Serres’s later belief is that absolute glory will cancel out the pitiable tootlings of worldly glory, and the glory of divinity diminish to nothing the libido of ersatz earthly exaltations. His self-wrought intoxication may point us a path to a soberer apprehension, that, as communication approaches its maximum, what must hold humans together, the fractious community brewed from the buzz of their communications, is the esteem war of all against all. In the eighteenth century, many believed that the search for the good opinion of others, the economy of Mandeville’s ‘Aerial Coyn of Praise’ (Mandeville 1989, 90), was, in the absence of any indwelling instincts of sorority, the sovereign form of social cement. But such arguments must disturbingly accept the indissoluble continuity between what Mandeville calls ‘the noisy Toils of War and publick Bustle of the Ambitious’ (Mandeville 1989, 91). Serres himself is unable to reconcile his own fluctuation between the rapt belief that ‘Culture escapes glory’ (Serres 1989, 72) and that ‘Culture continues war by other means – by the same means maybe’ (Serres 1997, 134). But this is not because glory and war are irreconcilable, but rather because they are everywhere glued together – cohering, cohabiting, colleged, we might even say – in the very forms of human collectivity, through the exaltation of repute, report, and the rancorous rumour of acclaim. The difference is not one of quality, but of scale, quantity, mass and multitude. It is certainly true that communication is a good thing. It is equally certainly not true, as Aristotle, Confucius, and everybody’s mother knew, that the more of a good thing you have, the better.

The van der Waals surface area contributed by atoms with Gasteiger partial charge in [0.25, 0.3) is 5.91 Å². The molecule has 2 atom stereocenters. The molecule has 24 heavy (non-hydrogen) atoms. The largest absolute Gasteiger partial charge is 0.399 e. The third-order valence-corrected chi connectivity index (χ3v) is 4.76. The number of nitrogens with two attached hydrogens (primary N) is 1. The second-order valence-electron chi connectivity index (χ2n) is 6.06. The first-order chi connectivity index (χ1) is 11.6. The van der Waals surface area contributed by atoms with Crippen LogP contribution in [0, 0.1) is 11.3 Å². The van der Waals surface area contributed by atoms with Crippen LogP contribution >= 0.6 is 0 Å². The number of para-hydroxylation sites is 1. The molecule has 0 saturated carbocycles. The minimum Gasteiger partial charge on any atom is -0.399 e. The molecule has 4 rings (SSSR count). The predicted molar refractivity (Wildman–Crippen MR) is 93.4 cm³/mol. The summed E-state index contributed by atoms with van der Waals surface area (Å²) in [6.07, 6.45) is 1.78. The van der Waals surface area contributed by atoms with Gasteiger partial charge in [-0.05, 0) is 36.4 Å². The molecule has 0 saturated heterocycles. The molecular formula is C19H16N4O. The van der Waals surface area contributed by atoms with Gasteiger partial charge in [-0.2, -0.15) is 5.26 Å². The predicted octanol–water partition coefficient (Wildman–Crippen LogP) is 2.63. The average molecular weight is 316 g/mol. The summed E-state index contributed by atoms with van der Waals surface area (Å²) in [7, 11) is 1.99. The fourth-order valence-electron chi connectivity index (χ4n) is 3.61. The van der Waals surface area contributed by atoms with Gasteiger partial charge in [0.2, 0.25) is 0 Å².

Agamben, Giorgio (2017). The Omnibus Homo Sacer. Various Translators. Stanford: Stanford University Press.